No official cause of death has yet been revealed, with Pervez Mir, the Pakistan team's media manager, saying on Monday: "We are waiting for medical reports."
But according to reports, Woolmer suffered from diabetes and had recently experienced breathing difficulties.
On Sunday protesters in the city of Multan had shouted slogans against him and Inzamam-ul-Haq, the national team's captain, while others in Hyderabad city reportedly held mock burials for the team.
But by Monday supporters had changed their tune and were saying that Woolmer's huge commitment - and his disappointment about the team's World Cup failure - may have led to his death.
Pervez Musharraf, the president, and Shaukat Aziz, the prime minister, led tributes to him late on Sunday.
The foreign ministry followed on Monday, saying it was "very sad that he died after a very poor performance by the team, and his life didn't end on a happy note".
Nasim Ashraf, the Pakistan Cricket Board chairman, said Woolmer had "always termed Pakistan as his home."
1975: Test debut for England
1975: Voted Wisden cricketer of the year
1981: Played last test for England
Highest score: 149
1991: Becomes director of coaching at Warwickshire.
1993: Warwickshire win NatWest Trophy.
1994: Warwickshire win three out of four trophies and are runners up in the NatWest series. Appointed coach of South Africa.
1999: Leaves South Africa job after team fails to make World Cup final
2001: Joins ICC as high performance manager.
2004: Announced as new coach of Pakistan
Speaking to the UK newspaper Daily Mirror, Gill, Woolmer's widow, revealed the pressures placed on her husband as coach of the cricket-mad Pakistan.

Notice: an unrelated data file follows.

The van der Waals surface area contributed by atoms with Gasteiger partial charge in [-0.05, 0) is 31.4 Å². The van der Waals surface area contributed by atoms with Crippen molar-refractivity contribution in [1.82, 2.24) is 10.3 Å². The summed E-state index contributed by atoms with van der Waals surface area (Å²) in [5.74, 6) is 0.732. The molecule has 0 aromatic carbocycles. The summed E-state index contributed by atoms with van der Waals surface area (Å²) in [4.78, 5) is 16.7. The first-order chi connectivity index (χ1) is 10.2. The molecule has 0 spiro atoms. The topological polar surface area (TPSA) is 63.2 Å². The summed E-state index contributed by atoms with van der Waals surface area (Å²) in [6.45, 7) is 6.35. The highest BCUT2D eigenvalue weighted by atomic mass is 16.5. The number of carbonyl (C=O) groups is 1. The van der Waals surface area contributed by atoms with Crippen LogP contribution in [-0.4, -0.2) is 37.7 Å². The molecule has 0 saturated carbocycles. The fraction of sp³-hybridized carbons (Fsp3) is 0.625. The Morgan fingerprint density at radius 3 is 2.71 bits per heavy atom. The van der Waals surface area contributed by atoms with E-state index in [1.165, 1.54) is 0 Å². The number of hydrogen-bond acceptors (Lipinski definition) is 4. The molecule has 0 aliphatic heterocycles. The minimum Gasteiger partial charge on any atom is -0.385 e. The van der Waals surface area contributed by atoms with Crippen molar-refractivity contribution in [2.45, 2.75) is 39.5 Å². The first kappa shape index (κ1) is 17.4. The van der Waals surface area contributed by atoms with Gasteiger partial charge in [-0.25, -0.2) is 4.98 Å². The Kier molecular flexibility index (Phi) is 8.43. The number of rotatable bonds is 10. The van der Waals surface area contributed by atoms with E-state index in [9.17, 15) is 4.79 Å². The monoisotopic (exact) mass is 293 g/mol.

"His job coaching there has been incredibly stressful," she said.
Javed Miandad, the former Pakistan captain whom Woolmer replaced as coach in 2004, said he believed "Pakistan's shock defeat against Ireland had a lot to do with his death."
Asif Iqbal, another former Pakistan captain, agreed.
Private television channels, for their part, erased vitriolic text messages left by viewers on Sunday before news of Woolmer's death had come through.
"We have deleted all the earlier SMS and public reaction, after Woolmer's death," Ather Viqar Azeem, a producer for a sports programme on HUM TV, said.
Woolmer was largely treated with goodwill in the cricket-obsessed Muslim nation of 150 million people, despite concerns about having a foreign coach.
British newspapers on Monday called him a garrulous "citizen of world cricket" whose pioneering career as a coach was brought to an end by a cruel twist of fate.
|Woolmer was a former England batsman|
and Warwickshire coach [AFP]
His use of computer technology to pinpoint players' weak spots and his cheerful character were the hallmarks of his approach to the game, the Daily Telegraph
But these qualities were "tested to the limit by his last seven months in charge of the Pakistan team, which lurched from one crisis to another", the paper said.
These included the now-notorious match last September in England when umpire Darrell Hair's decision to dock Pakistan five runs for ball-tampering triggered a sit-in by the team.
The following month, fast bowlers Shoaib Akhtar and Mohammad Asif failed drugs tests, although later had their bans overturned on appeal.
Despite such difficulties, Woolmer was able to discipline the team, the Times said.